Not as tiring a job as being Michael Newman, a New York Times op-ed Kapo trying with all his might throw shade on the last of the old-fashioned “Voice of the People” columnists.
And that’s because, like Lina Lamont, Michael Newman “ain’t people.” He’s
“A shining star in the cinema firm-a-ment. Says so, right heah.”
A fortiori Newman is the NYT’s Designated Driver of Class Warfare — the Upper Middle keeping the Lower Orders in their place.
No wonder he’s upset with someone so antipathetic to such social ordering.
A job in which neither Newman, nor anyone else at the New York Times has ever shown so much as the slightest interest in doing, be the prelate in question Franny Spellman (the ruling libertine of New York in the 50’s, and the most fearsome figure of my childhood) or anyone else.
Pretty much all you need to know about this book — and Jimmy Breslin, too, but you probably already know about him — is in that paragraph. Its aims are modest yet honorable, and its empathy seems genuine. But in the end, the book comes back to its true subject, Jimmy Breslin.
The “but you probably already know about him,” meaning “but you know precisely what we want you to think about him.” And that is that Jimmy Breslin is merely a preening narcissist — unlike Nicholas Kristof one assumes.
Once upon a time, Breslin might have ridiculed the author of that sentence.
And there’s no reason to ridicule it now, unless you write for the New York Times, whose fealty to the status quo is such that its given to ridicule anyone who would assume the moral responsibility that the system lacks — and act accordingly.
Are we to suppose that Mr. Newman believes George W. Bush will rue the day he started talking with a Texas accent? Somehow I doubt it.
“Tiresome” only to the Kapos — whose loyalties are solely to their own class.
Commonplace observations have no “casual bigotry” about them. But then Newman is the sort to believ that no “casual bigotry” was involved in the Affirmative Action responsible for the carrers of Colin Powell, Condi Rice, and Clarence Thomas.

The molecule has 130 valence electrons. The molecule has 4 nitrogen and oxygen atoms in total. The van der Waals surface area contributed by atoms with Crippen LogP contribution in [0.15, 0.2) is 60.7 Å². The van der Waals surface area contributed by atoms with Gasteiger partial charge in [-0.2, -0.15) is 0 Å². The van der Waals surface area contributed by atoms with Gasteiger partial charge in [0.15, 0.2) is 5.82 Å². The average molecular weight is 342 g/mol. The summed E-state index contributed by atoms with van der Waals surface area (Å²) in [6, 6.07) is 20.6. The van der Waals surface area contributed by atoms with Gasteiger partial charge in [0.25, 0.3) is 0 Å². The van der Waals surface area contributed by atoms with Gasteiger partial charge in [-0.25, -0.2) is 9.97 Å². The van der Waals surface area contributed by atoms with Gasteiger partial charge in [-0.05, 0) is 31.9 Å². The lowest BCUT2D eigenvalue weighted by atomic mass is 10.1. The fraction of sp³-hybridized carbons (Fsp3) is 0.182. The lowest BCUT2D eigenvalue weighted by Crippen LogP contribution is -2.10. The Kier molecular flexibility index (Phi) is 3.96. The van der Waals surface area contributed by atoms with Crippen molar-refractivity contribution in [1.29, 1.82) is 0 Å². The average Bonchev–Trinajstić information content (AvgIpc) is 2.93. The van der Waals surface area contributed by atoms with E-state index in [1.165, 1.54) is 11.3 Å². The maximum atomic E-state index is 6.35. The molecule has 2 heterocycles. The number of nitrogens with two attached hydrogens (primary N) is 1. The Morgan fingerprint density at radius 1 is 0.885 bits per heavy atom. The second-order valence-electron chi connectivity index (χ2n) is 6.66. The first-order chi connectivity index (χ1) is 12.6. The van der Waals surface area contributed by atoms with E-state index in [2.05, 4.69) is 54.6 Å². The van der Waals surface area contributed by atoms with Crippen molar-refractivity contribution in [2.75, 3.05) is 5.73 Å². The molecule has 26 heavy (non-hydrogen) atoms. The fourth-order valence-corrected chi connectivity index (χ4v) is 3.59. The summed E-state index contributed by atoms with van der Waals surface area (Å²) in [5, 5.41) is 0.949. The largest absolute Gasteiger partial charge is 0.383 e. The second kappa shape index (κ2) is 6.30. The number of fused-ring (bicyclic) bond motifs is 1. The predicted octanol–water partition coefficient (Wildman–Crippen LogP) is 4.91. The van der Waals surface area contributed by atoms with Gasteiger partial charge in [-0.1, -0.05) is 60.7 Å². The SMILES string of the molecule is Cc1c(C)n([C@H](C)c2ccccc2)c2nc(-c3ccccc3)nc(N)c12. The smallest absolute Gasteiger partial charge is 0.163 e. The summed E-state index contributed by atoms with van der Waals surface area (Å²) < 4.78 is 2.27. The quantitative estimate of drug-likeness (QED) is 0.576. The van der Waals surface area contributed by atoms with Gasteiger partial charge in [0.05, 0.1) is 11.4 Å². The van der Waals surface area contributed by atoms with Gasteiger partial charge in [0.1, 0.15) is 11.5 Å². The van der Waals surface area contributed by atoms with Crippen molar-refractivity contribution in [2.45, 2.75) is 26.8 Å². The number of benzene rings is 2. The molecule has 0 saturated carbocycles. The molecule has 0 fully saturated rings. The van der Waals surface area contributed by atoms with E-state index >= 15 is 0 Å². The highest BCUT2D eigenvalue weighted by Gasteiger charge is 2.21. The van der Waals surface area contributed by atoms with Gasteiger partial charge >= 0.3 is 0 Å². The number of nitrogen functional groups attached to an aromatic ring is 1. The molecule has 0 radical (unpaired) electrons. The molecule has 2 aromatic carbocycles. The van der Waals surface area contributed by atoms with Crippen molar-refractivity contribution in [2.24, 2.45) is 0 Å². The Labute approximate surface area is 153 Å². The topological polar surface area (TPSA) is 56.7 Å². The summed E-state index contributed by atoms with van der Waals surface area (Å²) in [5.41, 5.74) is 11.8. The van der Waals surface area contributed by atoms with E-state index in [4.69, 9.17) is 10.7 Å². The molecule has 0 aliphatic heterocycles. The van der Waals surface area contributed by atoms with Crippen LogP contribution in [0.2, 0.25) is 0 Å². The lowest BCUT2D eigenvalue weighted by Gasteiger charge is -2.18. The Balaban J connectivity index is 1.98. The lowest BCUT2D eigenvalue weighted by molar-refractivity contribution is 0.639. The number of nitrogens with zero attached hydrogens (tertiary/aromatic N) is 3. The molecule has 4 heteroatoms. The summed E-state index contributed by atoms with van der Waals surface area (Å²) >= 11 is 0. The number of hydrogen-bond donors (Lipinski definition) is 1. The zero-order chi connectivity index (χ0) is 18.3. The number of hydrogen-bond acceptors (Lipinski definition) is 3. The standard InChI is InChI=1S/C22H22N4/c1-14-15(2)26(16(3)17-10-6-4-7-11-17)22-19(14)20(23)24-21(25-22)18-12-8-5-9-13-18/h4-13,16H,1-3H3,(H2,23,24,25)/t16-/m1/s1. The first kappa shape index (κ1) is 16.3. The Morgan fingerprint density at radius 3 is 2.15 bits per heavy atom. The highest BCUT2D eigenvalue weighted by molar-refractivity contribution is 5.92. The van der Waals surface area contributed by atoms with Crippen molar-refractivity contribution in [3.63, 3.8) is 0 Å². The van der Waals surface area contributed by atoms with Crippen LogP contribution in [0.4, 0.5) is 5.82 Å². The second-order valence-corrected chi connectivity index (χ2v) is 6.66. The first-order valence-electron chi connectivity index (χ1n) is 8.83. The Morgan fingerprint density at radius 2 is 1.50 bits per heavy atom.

This is Newman’s easy out. Praise him for writing about his dead daughter — that’ll show “fairness.” But it’s Newman who’s the “sob sister,” not Breslin.
There’s noting “pat” about exposing mendacity. Moreover, “self-importance” scarcely begins to describe the hubris of these men in frocks, as Terence Davies came to realize after spending all of his childhood and a good part of his adolescence begging their forgivess of the “sin” of loving other men — while they were guilty of the real crime of raping boys.
Not to readers of the New York Times it doesn’t. They want to know what’s “in” and what’s “hot” — and morality just doesn’t make it for them.
As for REAL commentary, they’re obliged to turn to the inane class-hatred-obsessed blatherings of Our Miss Brooks, the snarky rants of the Unindicted Co-Conspirator , the dippy ditherings ofDora Bailey and on special occasions The Creature From the Blog Lagoon herself.
Only in the New York Times does morality take on the aspect of a Julia Child recipe.
Not just the hierarchy — the thuggish presumptuousness of organized religion itself.
The invention of a giant invisible bi-polar Daddy-in-the-sky to mete out punishment and reward is arrant nonsense.
“No other world, alas, this is the one to change.” Gore Vidal said somewhere. (Major Gay Jeopardy bonus points to the first FaBlog reader to find it. )
Actually they do. Now more than ever.